As a result, the conditions governing the use of these two legal instruments also differ. The right of petition is restricted to matters which directly affect the petitioner or petitioners, whereas no such restriction applies to the participants in an ECI, and nor would such a restriction make sense. Instead, like all persons exercising European powers, the participants in an ECI are required to foster the European general interest and to comply with European law. No such requirement must be met when submitting a petition.
Procedural Issues for European Citizens' *
The procedure for a European Citizens' Initiative can be divided into four stages:
l registration of the ECI;
l gathering of expressions of support for the ECI;
l submission of the ECI;
l consideration of the ECI by the Commission.
The first stage in the ECI procedure begins with the submission to the Commission by the organisers of the application for registration of the ECI and ends with the formal Commission decision confirming that the registration process has been successfully completed.
The ECI procedure should therefore be draw up in such a way that a binding decision on the admissibility of the ECI concerned is taken before the work of gathering expressions of support begins. Such a decision could be taken as part of a formal registration procedure.
As things stand, the only body which can be responsible for accepting applications for registration and assessing the admissibility of ECIs is the Commission. In the document setting out the result of its assessment, it must provide the organisers with legally binding confirmation of the admissibility of their ECI. The question of whether such a decision can be subject to legal review by the Court of Justice of the European Union and the European Ombudsman or can be said to fall within the scope of political scrutiny of the Commission by the European Parliament is another matter altogether.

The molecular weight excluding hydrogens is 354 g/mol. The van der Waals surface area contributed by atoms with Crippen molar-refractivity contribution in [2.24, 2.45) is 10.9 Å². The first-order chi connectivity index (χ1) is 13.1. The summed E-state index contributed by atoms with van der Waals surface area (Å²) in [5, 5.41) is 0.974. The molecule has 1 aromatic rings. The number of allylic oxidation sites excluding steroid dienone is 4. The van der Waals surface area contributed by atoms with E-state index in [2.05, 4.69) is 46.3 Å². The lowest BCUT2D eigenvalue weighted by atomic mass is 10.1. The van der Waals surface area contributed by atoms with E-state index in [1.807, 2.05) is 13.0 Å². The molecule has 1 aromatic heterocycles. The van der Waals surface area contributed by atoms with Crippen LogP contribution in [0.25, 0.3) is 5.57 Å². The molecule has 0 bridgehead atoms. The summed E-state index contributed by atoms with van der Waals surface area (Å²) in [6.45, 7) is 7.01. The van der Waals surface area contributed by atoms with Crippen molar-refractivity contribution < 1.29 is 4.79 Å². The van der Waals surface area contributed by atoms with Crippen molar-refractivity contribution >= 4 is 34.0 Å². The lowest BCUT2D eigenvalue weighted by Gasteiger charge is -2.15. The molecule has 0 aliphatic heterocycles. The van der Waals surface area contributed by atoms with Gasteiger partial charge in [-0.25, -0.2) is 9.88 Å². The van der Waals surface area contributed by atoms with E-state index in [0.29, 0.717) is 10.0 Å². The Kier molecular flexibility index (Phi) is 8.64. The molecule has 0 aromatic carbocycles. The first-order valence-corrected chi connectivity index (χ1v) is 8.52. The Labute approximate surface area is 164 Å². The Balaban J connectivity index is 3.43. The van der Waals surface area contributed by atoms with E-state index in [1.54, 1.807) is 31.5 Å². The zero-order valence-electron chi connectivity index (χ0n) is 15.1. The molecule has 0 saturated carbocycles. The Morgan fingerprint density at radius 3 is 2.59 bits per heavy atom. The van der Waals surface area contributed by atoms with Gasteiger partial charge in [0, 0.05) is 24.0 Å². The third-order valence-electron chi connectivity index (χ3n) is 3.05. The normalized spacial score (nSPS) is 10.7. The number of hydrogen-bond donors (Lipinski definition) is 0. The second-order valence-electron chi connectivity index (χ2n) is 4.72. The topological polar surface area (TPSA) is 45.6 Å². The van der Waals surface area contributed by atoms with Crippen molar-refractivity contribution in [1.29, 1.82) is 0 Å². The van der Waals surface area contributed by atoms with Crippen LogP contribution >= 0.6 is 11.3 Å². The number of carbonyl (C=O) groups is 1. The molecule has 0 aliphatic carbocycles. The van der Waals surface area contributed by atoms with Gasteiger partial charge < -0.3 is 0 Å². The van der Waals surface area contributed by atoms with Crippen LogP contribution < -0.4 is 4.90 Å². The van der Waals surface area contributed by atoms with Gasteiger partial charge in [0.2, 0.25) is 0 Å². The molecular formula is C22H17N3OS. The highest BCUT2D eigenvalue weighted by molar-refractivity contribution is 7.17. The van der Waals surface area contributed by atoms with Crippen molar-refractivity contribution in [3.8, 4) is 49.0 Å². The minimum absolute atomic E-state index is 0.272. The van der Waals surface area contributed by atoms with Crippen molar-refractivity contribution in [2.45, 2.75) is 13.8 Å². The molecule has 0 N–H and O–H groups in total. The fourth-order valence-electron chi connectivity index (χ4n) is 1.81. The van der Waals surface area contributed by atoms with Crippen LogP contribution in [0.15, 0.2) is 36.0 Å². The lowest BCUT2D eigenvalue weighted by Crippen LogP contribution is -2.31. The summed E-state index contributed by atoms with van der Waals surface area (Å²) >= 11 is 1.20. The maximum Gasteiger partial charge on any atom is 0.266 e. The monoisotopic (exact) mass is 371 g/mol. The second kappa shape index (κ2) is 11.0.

The admissibility of an ECI is not a matter of political advisability, but rather a mandatory precondition, subject to full legal scrutiny, which must be met before the matter raised in the initiative can be considered on its own merits. The Commission therefore certainly has a duty, prior to any objective consideration of the request it contains, to assess the admissibility of an ECI, either as part of registration procedure, or after submission of the ECI.
*To major information on Procedural Issues: (EN) (FR)
What is "a significant number of Member States" ?
Pursuant to Article 11 (4) EU Treaty (n.v.), the Union citizens who support a European Citizens' initiative must be nationals of a significant number of Member States. However, what is meant by "a significant number" is not made clear and is instead to be laid down, pursuant to Article 24 (1) FEU Treaty, by the legislator, who thus initially has a broad measures of leeway to set a figure of between two and 26 Member States.
However, the term "a significant number of Member States" must also be construed in the light of other Treaty provisions with a view to ruling out contradictory interpretations. For example, it should be borne in mind that the ban on discrimination on grounds of nationality represent one of the most fundamental principles underpinning the European Union's legal order. Within the sphere of application of Union law, therefore, the nationality of Union citizens should, as a matter of principle, be irrelevant.
The legitimate purpose behind the stipulation that the supporters of an ECI should come from several different Member States is to ensure that the starting point in the European legislative process is not an issue which reflects the specific interest of a single Member States, but rather one which is sufficiently consistent with the European general interest.